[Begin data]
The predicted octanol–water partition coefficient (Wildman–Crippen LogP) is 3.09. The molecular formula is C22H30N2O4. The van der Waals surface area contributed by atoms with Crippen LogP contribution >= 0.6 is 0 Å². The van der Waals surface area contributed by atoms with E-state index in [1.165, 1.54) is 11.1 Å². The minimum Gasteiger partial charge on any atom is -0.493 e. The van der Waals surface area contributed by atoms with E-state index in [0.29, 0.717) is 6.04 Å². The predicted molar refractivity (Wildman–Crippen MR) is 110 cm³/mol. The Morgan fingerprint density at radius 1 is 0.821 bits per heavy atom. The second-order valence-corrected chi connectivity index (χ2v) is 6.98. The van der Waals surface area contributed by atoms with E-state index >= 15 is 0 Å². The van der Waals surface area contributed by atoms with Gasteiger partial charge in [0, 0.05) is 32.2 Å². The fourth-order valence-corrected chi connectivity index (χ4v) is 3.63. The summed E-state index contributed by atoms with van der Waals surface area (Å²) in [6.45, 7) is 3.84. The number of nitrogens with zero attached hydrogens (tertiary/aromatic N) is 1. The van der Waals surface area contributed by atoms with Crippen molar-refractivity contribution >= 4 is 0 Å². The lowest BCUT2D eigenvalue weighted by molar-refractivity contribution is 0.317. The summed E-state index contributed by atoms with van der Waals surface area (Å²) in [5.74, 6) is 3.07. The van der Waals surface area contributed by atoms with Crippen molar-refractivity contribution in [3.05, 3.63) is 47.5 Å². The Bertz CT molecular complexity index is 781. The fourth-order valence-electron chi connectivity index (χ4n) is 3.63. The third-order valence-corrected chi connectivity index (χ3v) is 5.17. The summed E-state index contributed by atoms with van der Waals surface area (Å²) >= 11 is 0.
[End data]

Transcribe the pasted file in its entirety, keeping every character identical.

The predicted octanol–water partition coefficient (Wildman–Crippen LogP) is 3.09. The molecular formula is C22H30N2O4. The van der Waals surface area contributed by atoms with Crippen LogP contribution >= 0.6 is 0 Å². The van der Waals surface area contributed by atoms with E-state index in [1.165, 1.54) is 11.1 Å². The minimum Gasteiger partial charge on any atom is -0.493 e. The van der Waals surface area contributed by atoms with E-state index in [0.29, 0.717) is 6.04 Å². The predicted molar refractivity (Wildman–Crippen MR) is 110 cm³/mol. The Morgan fingerprint density at radius 1 is 0.821 bits per heavy atom. The second-order valence-corrected chi connectivity index (χ2v) is 6.98. The van der Waals surface area contributed by atoms with E-state index >= 15 is 0 Å². The van der Waals surface area contributed by atoms with Gasteiger partial charge in [0, 0.05) is 32.2 Å². The fourth-order valence-corrected chi connectivity index (χ4v) is 3.63. The summed E-state index contributed by atoms with van der Waals surface area (Å²) in [6.45, 7) is 3.84. The number of nitrogens with zero attached hydrogens (tertiary/aromatic N) is 1. The van der Waals surface area contributed by atoms with Crippen molar-refractivity contribution >= 4 is 0 Å². The lowest BCUT2D eigenvalue weighted by molar-refractivity contribution is 0.317. The summed E-state index contributed by atoms with van der Waals surface area (Å²) in [5.74, 6) is 3.07. The van der Waals surface area contributed by atoms with Crippen molar-refractivity contribution in [3.05, 3.63) is 47.5 Å². The Bertz CT molecular complexity index is 781. The fourth-order valence-electron chi connectivity index (χ4n) is 3.63. The third-order valence-corrected chi connectivity index (χ3v) is 5.17. The summed E-state index contributed by atoms with van der Waals surface area (Å²) >= 11 is 0.